Last week, one of the largest tour operators and package tour operators in the world shut down – Thomas Cook. On September 23, 2019, the UK Supreme Court appointed an Official Receiver, a figure similar to the insolvency receiver in Bulgaria, who takes over the "management" of dozens of Thomas Cook Group companies and appoints consulting firms AlixPartners and KPMG to support the process. As one of the preferred destinations for package holidays among the English and German price segment Bulgaria is significantly affected by the news. The company had contracts with most of the Black
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Ивана Близнакова

Outsourcing of functions by banks, investment firms, payment institutions and EMIs to service providers after 30 September 2019

In recent years, financial institutions have increasingly outsourced various business activities to reduce costs and offer more flexible services to their clients. The digitalization of processes and the entry into the market of new financial technology providers (FinTech) increasingly require the adaptation of financial institutions' business models, including the use / integration of outsourcers in the processes. As of 30 September 2019, banks, investment firms, payment institutions and electronic money institutions ("institutions") must comply with the European Banking Authority's outsourcing guidelines (EBA/GL/2019/02)(https://eba.europa.eu/documents/10180/2551996/EBA+revised+Guidelines+on+outsourcing+arrangements). The guidelines lay down rules for internal management, risk assessment and monitoring by the
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Google Search is not required to forget us outside the EU

On 24 September 2019 the European Court of Justice ("EUCJ") closed the case Google LLC vs CNIL with a judgement according to which the "right to be forgotten" is applicable only within the European Union. The key issue here is how a search engine operator is required to enjoy subject's removal request i.e. how to be removed certain personal information about an individual from the results' list which is displayed after a search conducted on the individual's name basis.   Background Back to 2014 in its judgement on the case Google Spain and Google (C‑131/12, EU:C:2014:317) the EUCJ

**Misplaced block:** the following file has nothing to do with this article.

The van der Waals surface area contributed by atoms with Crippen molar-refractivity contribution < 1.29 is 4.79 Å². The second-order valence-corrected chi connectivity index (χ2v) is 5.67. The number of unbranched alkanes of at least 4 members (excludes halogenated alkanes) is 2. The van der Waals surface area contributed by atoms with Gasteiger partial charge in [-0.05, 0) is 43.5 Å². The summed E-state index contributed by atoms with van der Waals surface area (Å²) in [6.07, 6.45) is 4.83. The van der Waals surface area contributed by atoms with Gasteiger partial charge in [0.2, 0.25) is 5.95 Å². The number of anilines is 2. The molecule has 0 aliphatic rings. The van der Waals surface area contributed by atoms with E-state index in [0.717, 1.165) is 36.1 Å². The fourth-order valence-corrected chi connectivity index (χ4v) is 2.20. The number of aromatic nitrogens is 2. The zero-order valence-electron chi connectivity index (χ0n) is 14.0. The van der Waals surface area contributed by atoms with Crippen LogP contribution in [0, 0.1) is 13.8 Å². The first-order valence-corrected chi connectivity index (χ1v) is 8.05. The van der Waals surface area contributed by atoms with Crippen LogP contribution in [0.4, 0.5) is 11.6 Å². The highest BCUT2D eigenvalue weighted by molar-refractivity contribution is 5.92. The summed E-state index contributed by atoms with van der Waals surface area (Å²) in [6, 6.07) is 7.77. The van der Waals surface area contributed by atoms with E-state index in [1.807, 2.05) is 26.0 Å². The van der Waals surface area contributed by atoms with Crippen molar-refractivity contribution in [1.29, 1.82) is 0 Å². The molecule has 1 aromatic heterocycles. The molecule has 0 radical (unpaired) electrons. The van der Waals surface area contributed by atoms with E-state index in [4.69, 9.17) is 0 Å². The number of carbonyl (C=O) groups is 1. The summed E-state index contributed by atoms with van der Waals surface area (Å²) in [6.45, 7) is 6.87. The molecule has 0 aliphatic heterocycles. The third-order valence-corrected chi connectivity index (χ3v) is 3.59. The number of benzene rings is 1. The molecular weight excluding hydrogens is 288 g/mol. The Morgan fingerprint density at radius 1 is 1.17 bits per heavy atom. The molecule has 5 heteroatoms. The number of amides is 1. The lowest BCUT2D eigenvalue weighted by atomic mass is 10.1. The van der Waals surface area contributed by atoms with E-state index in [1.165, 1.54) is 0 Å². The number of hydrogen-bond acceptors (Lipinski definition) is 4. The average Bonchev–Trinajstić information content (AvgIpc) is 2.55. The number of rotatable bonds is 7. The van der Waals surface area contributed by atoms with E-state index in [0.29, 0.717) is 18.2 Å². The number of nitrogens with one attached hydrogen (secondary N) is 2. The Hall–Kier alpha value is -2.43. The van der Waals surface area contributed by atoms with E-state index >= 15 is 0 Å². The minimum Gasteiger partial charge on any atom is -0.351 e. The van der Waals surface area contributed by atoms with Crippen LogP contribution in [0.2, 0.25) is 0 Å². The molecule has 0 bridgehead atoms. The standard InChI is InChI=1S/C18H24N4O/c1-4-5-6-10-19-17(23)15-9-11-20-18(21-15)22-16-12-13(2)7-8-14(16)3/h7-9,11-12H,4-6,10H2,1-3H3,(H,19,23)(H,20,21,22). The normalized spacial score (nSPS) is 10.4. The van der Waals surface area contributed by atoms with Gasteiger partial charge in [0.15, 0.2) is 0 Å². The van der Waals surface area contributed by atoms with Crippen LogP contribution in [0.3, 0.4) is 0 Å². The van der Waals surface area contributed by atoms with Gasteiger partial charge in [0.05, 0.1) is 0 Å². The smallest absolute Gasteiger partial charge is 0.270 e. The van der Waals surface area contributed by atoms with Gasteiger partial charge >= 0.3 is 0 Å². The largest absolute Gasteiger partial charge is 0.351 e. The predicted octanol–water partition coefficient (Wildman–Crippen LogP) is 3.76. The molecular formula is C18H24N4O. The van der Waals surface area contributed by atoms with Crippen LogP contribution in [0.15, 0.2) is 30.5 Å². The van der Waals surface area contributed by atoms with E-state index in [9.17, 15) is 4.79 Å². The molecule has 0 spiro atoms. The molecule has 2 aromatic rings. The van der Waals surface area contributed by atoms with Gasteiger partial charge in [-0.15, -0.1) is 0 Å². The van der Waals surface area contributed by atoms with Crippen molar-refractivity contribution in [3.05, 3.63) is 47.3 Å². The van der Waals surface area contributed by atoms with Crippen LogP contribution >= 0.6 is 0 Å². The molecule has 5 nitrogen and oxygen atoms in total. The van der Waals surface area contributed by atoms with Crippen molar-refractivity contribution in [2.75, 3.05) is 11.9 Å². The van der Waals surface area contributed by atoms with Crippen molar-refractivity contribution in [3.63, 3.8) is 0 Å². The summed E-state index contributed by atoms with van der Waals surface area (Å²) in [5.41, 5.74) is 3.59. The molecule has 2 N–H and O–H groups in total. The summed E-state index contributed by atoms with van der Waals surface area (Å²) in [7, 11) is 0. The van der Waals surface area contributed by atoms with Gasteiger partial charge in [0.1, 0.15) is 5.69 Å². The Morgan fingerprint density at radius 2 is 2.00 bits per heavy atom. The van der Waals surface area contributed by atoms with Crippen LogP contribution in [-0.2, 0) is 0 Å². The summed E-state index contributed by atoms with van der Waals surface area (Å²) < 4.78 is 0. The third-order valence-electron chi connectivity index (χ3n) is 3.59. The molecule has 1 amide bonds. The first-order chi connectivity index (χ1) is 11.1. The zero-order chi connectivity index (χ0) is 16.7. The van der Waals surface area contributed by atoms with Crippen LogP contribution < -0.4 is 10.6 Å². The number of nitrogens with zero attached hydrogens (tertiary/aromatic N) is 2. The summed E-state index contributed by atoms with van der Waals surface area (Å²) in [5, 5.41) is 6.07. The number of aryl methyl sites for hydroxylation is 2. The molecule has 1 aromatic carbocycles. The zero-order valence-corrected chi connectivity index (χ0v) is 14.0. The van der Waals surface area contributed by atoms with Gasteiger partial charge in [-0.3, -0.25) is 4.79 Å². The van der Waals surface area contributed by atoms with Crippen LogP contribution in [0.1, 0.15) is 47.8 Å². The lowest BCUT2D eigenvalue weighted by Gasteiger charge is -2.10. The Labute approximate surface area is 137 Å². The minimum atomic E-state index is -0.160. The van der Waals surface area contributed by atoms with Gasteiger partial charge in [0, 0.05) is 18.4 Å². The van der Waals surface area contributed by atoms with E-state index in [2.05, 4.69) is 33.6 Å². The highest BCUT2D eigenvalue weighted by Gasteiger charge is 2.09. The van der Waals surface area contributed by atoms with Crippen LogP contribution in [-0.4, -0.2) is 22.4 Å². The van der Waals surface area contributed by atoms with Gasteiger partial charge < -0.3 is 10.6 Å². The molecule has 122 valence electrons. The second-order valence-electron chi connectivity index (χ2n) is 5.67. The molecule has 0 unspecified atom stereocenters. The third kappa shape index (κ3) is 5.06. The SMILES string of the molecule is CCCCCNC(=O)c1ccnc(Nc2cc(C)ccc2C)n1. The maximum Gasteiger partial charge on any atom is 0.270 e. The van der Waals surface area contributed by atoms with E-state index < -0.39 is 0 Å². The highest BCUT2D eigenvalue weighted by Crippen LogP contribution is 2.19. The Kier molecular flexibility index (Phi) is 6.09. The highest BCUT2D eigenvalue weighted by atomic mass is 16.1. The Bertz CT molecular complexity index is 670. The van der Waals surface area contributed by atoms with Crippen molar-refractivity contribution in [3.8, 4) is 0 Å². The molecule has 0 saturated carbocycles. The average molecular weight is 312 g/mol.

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#SCA Bulgaria # Online retailers

Changes in online payments related to the implementation of legal requirements for strong customer authentication (#SCA) of users of payments services entered into force on 14 September 2019 (SCA means an authentication procedure developed in a manner protecting the confidentiality of data and involving the use of two or more of the following independent elements: 1. knowledge – something only the user knows; 2. possession – something only the user possesses; 3. inherence – something the user is). The introduction of these changes aims to ensure that payment services offered electronically are performed securely using
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Free flow of non-personal data is now in the spotlight. What will happen to GDPR?

As of 28th May enters into force the new EU Regulation (EU) 2018/1807 of the European Parliament and of the Council of 14 November 2018 on a framework for the free flow of non-personal data in the European Union.   The Regulation focuses primarily on prohibition of mandatory localisation requirements, established by the EU Member States' national laws. The new rules will allow data to be stored and processed everywhere in the EU without unjustified restrictions. This Regulation should apply to natural or legal persons who provide data processing services to users residing or having an establishment